In the family welfare association that I support, it was brought to my attention that a co-worker encouraged children from as young as 13 to start dating if they have a mutual liking for one another and if my co-worker thinks that they are ready to begin a relationship. As I spoke with her, I learned about the point of view (what I’ve discussed above) that she has and how she used it to guide the children. Over the course of a few months, we begin seeing improvements in their grades, confidence, and sense of responsibility. They begin working hard as an encouragement for one another, hoping to give each other a better future. The mutual affirmation they give to one another build up their confidence level. We see a decline in the problem that arises from BGR (also known as “boy-girl relationship”) with non-Christians. Gang affiliation dropped among the children in our association and parent-child relationships improved.

Were there failures? I think they were good learning points. When adults fail to guide children in their walk with God, we see the curiosity within children leading them to uncharted territories. When we let children pick whoever they want beyond who we know, we see children joining gangs unknowingly or getting themselves into serious trouble because their chosen halves told them to do what they did. When we do not provide adequate Bible-centered family education, we find that children may fall into the temptation that will lead to pre-marital sex. But when we put all of these learning points together and guide the children on Biblically grounded values, we see that there will be a holistic improvement in the children’s overall well-being.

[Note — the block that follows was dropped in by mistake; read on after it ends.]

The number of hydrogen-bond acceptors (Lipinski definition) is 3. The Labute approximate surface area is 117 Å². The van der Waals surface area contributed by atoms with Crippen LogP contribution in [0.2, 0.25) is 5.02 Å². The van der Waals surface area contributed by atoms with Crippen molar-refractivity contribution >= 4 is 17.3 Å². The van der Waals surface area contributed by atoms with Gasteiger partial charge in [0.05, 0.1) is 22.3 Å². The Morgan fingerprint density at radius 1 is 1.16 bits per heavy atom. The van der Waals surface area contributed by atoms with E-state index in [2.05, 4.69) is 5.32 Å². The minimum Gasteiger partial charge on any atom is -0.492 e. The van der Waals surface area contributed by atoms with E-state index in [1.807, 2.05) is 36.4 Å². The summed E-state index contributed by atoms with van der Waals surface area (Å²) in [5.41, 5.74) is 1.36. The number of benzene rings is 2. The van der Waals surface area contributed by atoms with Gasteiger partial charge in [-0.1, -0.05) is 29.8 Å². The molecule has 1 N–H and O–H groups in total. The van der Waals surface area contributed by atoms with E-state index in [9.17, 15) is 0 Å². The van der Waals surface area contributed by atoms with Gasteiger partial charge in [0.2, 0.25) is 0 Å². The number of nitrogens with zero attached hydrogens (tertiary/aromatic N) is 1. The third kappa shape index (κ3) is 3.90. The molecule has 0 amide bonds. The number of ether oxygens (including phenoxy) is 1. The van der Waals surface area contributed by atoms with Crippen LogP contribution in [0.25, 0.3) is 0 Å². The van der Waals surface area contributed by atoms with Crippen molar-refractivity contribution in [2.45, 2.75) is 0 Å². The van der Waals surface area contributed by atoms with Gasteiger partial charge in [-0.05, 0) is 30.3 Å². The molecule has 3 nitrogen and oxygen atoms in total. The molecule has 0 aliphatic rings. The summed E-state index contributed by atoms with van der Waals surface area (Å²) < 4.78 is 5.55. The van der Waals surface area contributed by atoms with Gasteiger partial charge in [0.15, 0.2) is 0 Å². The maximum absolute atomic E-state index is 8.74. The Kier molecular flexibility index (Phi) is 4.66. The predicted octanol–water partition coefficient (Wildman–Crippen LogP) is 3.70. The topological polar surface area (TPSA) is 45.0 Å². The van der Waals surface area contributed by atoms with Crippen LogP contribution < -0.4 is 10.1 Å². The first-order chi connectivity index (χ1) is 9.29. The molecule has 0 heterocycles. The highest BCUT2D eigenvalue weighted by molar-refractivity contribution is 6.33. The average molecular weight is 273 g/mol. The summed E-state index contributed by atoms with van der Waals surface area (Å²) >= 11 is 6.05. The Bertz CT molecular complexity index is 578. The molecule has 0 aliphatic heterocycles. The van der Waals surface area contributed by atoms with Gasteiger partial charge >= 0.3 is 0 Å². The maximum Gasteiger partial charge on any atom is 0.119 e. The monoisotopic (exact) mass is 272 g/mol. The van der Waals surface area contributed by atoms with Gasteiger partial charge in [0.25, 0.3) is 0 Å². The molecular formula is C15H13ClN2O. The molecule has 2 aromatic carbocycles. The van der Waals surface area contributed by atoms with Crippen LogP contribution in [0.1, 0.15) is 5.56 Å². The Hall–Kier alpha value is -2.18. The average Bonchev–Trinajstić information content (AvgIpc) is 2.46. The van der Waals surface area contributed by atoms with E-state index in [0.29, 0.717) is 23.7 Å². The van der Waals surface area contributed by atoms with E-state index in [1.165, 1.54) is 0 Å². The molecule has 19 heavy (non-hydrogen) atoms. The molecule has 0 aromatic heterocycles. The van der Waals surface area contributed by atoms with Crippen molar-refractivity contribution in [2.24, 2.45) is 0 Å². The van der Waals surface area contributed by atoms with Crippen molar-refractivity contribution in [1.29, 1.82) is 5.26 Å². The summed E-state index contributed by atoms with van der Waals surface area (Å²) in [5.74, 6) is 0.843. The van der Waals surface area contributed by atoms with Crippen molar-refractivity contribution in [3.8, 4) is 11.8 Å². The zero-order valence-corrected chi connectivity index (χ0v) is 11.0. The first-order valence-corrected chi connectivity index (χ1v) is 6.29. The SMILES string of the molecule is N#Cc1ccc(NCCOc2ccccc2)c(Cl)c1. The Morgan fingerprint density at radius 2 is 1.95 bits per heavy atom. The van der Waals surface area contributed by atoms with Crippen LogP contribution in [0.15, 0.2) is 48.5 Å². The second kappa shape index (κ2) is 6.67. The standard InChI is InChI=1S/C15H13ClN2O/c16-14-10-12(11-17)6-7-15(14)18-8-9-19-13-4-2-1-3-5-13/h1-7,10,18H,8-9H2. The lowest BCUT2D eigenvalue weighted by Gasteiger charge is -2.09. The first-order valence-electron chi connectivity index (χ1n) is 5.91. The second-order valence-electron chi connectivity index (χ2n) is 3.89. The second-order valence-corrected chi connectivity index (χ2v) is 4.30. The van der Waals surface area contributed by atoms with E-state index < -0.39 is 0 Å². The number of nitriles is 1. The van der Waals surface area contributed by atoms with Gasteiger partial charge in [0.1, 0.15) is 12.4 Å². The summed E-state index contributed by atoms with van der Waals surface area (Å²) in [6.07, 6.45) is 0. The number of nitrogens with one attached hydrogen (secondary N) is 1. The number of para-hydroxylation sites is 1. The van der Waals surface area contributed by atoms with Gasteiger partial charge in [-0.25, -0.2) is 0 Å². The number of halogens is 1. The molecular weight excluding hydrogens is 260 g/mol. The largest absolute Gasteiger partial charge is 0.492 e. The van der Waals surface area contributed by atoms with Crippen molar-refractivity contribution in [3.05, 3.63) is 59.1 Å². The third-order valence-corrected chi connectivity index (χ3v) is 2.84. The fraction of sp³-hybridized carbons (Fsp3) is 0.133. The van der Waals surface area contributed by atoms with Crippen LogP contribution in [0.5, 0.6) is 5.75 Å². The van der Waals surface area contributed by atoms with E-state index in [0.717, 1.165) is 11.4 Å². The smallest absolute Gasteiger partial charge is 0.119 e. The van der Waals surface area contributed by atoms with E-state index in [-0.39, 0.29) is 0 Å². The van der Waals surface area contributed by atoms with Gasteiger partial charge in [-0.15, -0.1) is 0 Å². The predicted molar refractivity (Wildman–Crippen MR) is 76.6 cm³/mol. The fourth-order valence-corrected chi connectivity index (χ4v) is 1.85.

So, when’s the appropriate time to let your children start dating? I think the answer lies with the parents. Are we ready to provide the model to let our children model after? Are we so rooted in the Bible that we can provide the guidance they so needed? Are our marriages healthy so as to ensure a healthy next generation?

I think the core of the matter is this — we must be firmly rooted in Christ in order to build a Godly Family. As to the question of when should our children start dating, we should relook Jewish traditions and evaluate our own spiritual health before making a decision.

Footnotes:

[1] – Luke 1:26-27, Matthew 1:18.
[2] – https://www.gotquestions.org/how-old-was-Mary.html